Perhaps it is because I make my living with words that I am more attuned to their meaning and power, but what has struck me most forcefully during the Obama campaign and in these days leading up to his inauguration is his powerful grasp of the utterly vague phrase.
“Yes, we can” means anything the listener wants it to be. “Hope” is also subject to all manner of interpretation. Maybe I’m just cynical—and I have earned it—but this kind of oratory is the politician’s stock in trade. That and, of course, promises.
When President-elect Obama says that he wants to restore the world’s respect for the United States I think he is talking more to the sense of weariness that Americans feel having to carry the burden of protecting the world from communist and Islamofascist predators. If that sounds like right-wing nut talk, think about Russia’s invasion this year of neighboring Georgia or the pirates plying their trade out of Somalia, the recent attacks in Mumbai, the continuing bombings in Baghdad and elsewhere in Iraq.
I think, too, that most of us have grown tired of President Bush’s fairly clownish behavior. His lack of oratorical skills has become the fodder for Saturday Night Live and many topical comedians who I suspect are going to miss him for that reason alone.
Obama stands in stark contrast to Bush in much the same way his calm presence and command of the language made John McCain look fairly pathetic during the few debates they held. There is, of course, the age factor. Obama attracted tons of younger people to his campaign and that should strike no one as odd.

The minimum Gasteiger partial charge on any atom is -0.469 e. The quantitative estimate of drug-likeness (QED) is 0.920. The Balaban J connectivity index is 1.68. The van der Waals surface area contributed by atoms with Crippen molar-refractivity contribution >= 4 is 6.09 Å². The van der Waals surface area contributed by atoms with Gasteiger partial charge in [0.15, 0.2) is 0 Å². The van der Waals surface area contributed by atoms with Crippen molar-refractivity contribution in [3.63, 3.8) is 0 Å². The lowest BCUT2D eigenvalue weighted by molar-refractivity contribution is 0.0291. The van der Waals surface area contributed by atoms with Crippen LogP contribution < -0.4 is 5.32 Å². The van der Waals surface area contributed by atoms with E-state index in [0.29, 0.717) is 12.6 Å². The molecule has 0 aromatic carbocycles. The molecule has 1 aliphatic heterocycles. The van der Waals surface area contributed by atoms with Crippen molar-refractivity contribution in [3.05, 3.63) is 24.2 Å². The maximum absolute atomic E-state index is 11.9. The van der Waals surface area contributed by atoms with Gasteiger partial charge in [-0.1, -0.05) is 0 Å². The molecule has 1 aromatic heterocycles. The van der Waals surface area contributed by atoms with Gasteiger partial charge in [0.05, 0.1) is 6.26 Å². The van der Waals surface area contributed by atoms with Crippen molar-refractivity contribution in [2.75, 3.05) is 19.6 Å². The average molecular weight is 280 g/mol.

In the end, Republicans were more resigned to McCain than enthusiastic, even if he did turn out to be their choice through the primaries. Imagine for a moment a younger, more articulate Mitt Romney as the candidate? Only the selection of Gov. Sarah Palin breathed any life into the McCain campaign.
Much as was the case in the 1960s when a young, vigorous John F. Kennedy was sworn into office and inspired people with his oratory, I think Obama’s inaugural speech will repeat that performance.
What we tend to forget is that JFK did not impress Nikita Krushchev when they met, blundered badly with the Cuban Bay of Pigs fiasco, and set the stage for the U.S. involvement in Vietnam with a mission creep that began with U.S. military advisors.
Oratory is a powerful weapon. Winston Churchill kept the British people’s spirits up during the darkest days of the Blitz over London and he inspired them to fight on when the United States at last joined the war. Certainly, Franklin D. Roosevelt used his skills brilliantly as well. His “fireside chats” surely made Americans feel they could get through the Great Depression.
However the Depression was not overcome by anything the government did. It was World War Two that energized American industry to meet the test in two theatres of war.
Oratory has its limits. Not too soon after Obama delivers his inaugural speech, Americans are going to be expecting some kind of action to address the sputtering economy and, if it turns out that his administration wants to throw millions at so-called “green jobs” and ignore the failure of banking institutions to begin lending again, the tide of unhappiness will rise and all the inspirational catch phrases will not make it recede.
If his supporters conclude that he, like the Wizard of Oz, is really “the man behind the curtain” creating an illusion, his rhetorical skills will not be able to hide the fact that the federal government that created the present ills is unable to end them.
Editor’s Note: Alan passed away on June 15, 2015. He will be greatly missed
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